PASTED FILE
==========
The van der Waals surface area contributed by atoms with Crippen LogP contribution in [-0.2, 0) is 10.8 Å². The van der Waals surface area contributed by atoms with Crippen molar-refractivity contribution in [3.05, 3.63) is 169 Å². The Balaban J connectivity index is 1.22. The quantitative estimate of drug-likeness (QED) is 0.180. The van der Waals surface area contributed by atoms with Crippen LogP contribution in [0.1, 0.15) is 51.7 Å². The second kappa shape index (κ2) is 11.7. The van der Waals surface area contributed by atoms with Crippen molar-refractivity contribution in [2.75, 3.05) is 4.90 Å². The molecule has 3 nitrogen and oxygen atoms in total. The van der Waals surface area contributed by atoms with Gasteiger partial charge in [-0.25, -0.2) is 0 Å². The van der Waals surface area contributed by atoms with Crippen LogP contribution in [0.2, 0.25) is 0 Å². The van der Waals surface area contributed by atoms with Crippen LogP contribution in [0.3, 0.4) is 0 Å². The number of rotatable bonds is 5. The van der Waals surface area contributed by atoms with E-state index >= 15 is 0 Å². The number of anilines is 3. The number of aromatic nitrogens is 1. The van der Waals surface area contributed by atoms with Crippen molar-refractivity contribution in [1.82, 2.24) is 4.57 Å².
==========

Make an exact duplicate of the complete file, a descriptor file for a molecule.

The van der Waals surface area contributed by atoms with Crippen LogP contribution in [-0.2, 0) is 10.8 Å². The van der Waals surface area contributed by atoms with Crippen molar-refractivity contribution in [3.05, 3.63) is 169 Å². The Balaban J connectivity index is 1.22. The quantitative estimate of drug-likeness (QED) is 0.180. The van der Waals surface area contributed by atoms with Crippen LogP contribution in [0.1, 0.15) is 51.7 Å². The second kappa shape index (κ2) is 11.7. The van der Waals surface area contributed by atoms with Crippen molar-refractivity contribution in [2.75, 3.05) is 4.90 Å². The molecule has 3 nitrogen and oxygen atoms in total. The van der Waals surface area contributed by atoms with Gasteiger partial charge in [-0.25, -0.2) is 0 Å². The van der Waals surface area contributed by atoms with Crippen LogP contribution in [0.2, 0.25) is 0 Å². The van der Waals surface area contributed by atoms with Crippen LogP contribution in [0.3, 0.4) is 0 Å². The number of rotatable bonds is 5. The van der Waals surface area contributed by atoms with E-state index >= 15 is 0 Å². The number of anilines is 3. The number of aromatic nitrogens is 1. The van der Waals surface area contributed by atoms with Crippen molar-refractivity contribution in [1.82, 2.24) is 4.57 Å².